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Flowers for Hot, Dry Conditions

by Don Janssen, UNL Extension Educator

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Even a summer with normal rainfall has plenty of hot, dry weather. For flowers that thrive under these conditions, pick some from the following list:

Achillea or yarrow (Achillea filipendulina). The domesticated version of the perennial wildflower is drought tolerant and produces quantities of 3- to 5-inch golden-yellow flowers that are excellent for fresh or dried arrangements. Recently introduced cultivars offer flowers in a range of colors from dark pink, coral and red to yellow and cream. Plants bloom from June through August.

Butterfly milkweed (Asclepias tuberosa). This is another perennial wildflower. Butterflies love the red-orange blossoms, which start to appear in June and continue into August. Plants reach 2 to 3 feet tall.

Celosia. Celosia is an annual with two flower forms: Celosia plumosa has plume-shaped blossoms; Celosia cristata is known as cockscomb for the shape of its flowers. Flower colors range from cream, yellow and bronze to pink, apricot, scarlet and wine-red. For best results, start early from seed or buy bedding plants without blooms.

Spider plant (Cleome). These annual plants may reach 6 feet tall in full sun and produce large, lacy flowers in violet, rose and white. They can be sown from seed in the garden for a tall backdrop for shorter plants, as accents, or as floral screens or in annual hedges.

Cosmos (Mexican aster). Cosmos bipinnatus and C. sulphureus are heat and drought tolerant and flower prolifically on poor soil, as long as it’s well drained. Colors range from yellow, gold, orange and scarlet through pink, rose and white. Foliage is fine-textured and fernlike. Cosmos blooms quickly from seed sown in the garden after the danger of frost is past and persists until killed by frost in the fall.

Flowering tobacco (Nicotiana alata). Lush green foliage serves as the backdrop for tubular, star-shaped blossoms in pink, rose, red, lime-green and white. Varieties range in height from 12 inches to 4 to 6 feet. An annual, it can be grown in the garden from seed or purchased as bedding plants.

Petunias.Once petunias are established, they thrive on drought conditions. For large flowers -- up to 3 ½ inches across -- plant grandiflora petunias. Multiflora types produce smaller flowers but tend to tolerate wet weather better. Both are available in a rainbow of colors, including stripes, and both single and double flowers. Petals may be smooth or ruffled. Cascade petunias, developed for use in hanging containers, bloom prolifically in pots, baskets and windowboxes.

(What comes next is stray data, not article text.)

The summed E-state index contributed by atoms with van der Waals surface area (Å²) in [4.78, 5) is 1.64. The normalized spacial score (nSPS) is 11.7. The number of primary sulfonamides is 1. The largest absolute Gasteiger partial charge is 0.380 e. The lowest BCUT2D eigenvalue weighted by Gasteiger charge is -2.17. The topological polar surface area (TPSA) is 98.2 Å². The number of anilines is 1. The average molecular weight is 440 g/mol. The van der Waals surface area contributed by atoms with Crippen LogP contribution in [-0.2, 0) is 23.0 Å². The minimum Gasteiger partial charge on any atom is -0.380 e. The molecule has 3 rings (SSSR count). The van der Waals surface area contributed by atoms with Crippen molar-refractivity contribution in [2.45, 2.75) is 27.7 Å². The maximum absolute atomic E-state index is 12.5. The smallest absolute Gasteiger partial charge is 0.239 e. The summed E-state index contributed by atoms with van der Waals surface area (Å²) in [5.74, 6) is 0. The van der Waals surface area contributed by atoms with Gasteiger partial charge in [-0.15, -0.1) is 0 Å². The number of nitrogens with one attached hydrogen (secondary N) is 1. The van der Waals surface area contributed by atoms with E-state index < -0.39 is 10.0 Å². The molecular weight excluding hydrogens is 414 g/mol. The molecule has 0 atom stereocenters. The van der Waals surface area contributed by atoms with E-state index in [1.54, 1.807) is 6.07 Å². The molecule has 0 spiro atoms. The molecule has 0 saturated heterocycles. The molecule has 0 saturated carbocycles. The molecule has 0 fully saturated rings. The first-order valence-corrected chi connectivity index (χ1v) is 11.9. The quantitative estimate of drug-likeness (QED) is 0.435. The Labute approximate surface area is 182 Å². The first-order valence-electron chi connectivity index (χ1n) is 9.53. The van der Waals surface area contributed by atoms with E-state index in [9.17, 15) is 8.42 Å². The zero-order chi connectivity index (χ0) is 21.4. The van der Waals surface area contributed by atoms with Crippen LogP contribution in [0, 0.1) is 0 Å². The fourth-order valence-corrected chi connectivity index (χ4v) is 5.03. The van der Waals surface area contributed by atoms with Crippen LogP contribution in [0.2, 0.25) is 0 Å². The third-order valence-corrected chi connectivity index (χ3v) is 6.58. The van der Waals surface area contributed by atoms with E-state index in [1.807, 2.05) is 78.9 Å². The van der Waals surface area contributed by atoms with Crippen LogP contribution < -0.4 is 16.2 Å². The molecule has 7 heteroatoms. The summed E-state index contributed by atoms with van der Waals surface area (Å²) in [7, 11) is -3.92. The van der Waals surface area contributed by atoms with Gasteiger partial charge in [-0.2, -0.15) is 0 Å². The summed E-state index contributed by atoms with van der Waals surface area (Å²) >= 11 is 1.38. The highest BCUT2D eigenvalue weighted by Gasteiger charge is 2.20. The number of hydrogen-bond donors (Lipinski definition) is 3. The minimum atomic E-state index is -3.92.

Moss rose (Portulaca grandiflora). This is the plant for a sunny spot with sandy soil. Its creeping stems will produce a profusion of roselike flowers in shades of orange, pink, purple, red, yellow and white. Flowers close up at night.

Sunflowers (Helianthus annuus). The name doesn’t lie -- plant these native American wildflowers in full sun and step back. A proliferation of sunflower varieties in recent years has resulted in a range of plant sizes, flower sizes and flower colors unknown not too long ago. The tasty seeds of some varieties are a bonus, though it’s usually the birds and squirrels that reap the harvest.

Yucca. Ivory-white flower spikes rise above the clump of swordlike leaves in early summer. It’s an easy-care perennial for that sunny, sandy spot where nothing else grows.

Zinnia. Once zinnias get established in the garden, they do best in hot, dry weather (powdery mildew may be a problem in humid conditions). Easy from seed, zinnias are also available as bedding plants. The wide variety of plant sizes, flower sizes and types, and flower colors available in zinnias makes them useful for beds, borders and cutting.


This resource was updated July 2006 and appeared in the Lincoln Journal Star Newspaper Sunday edition. For information on reproducing this article or using any photographs or graphics, read the Terms of Use statement

University of Nebraska-Lincoln Extension in Lancaster County is your on-line yard and garden educational resource. The information on this Web site is valid for residents of southeastern Nebraska. It may or may not apply in your area. If you live outside southeastern Nebraska, visit your local Extension office


Contact Information University of Nebraska-Lincoln in Lancaster County
Web site: lancaster.unl.edu
444 Cherrycreek Road, Suite A, Lincoln, NE 68528 | 402-441-7180